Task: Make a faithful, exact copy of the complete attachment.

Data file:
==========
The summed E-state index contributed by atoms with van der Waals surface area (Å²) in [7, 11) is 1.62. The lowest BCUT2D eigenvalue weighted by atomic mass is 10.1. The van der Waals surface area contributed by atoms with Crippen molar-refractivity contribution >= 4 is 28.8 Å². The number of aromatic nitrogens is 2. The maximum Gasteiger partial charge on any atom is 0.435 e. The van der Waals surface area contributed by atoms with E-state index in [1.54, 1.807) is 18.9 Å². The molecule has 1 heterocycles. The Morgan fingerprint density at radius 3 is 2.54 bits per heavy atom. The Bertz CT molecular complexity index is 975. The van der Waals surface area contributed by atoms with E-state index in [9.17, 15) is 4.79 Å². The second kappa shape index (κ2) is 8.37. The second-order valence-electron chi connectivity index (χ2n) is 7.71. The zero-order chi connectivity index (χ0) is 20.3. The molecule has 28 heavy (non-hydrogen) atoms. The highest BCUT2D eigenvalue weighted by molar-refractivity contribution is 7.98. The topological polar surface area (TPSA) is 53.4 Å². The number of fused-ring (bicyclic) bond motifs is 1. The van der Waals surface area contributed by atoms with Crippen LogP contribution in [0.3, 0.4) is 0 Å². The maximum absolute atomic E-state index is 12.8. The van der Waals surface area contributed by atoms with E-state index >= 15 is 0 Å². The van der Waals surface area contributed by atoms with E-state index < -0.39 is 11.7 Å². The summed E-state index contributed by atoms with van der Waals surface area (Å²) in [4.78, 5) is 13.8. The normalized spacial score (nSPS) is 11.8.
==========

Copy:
The summed E-state index contributed by atoms with van der Waals surface area (Å²) in [7, 11) is 1.62. The lowest BCUT2D eigenvalue weighted by atomic mass is 10.1. The van der Waals surface area contributed by atoms with Crippen molar-refractivity contribution >= 4 is 28.8 Å². The number of aromatic nitrogens is 2. The maximum Gasteiger partial charge on any atom is 0.435 e. The van der Waals surface area contributed by atoms with E-state index in [1.54, 1.807) is 18.9 Å². The molecule has 1 heterocycles. The Morgan fingerprint density at radius 3 is 2.54 bits per heavy atom. The Bertz CT molecular complexity index is 975. The van der Waals surface area contributed by atoms with E-state index in [9.17, 15) is 4.79 Å². The second kappa shape index (κ2) is 8.37. The second-order valence-electron chi connectivity index (χ2n) is 7.71. The zero-order chi connectivity index (χ0) is 20.3. The molecule has 28 heavy (non-hydrogen) atoms. The highest BCUT2D eigenvalue weighted by molar-refractivity contribution is 7.98. The topological polar surface area (TPSA) is 53.4 Å². The number of fused-ring (bicyclic) bond motifs is 1. The van der Waals surface area contributed by atoms with Crippen LogP contribution in [0.3, 0.4) is 0 Å². The maximum absolute atomic E-state index is 12.8. The van der Waals surface area contributed by atoms with E-state index >= 15 is 0 Å². The van der Waals surface area contributed by atoms with E-state index < -0.39 is 11.7 Å². The summed E-state index contributed by atoms with van der Waals surface area (Å²) in [4.78, 5) is 13.8. The normalized spacial score (nSPS) is 11.8.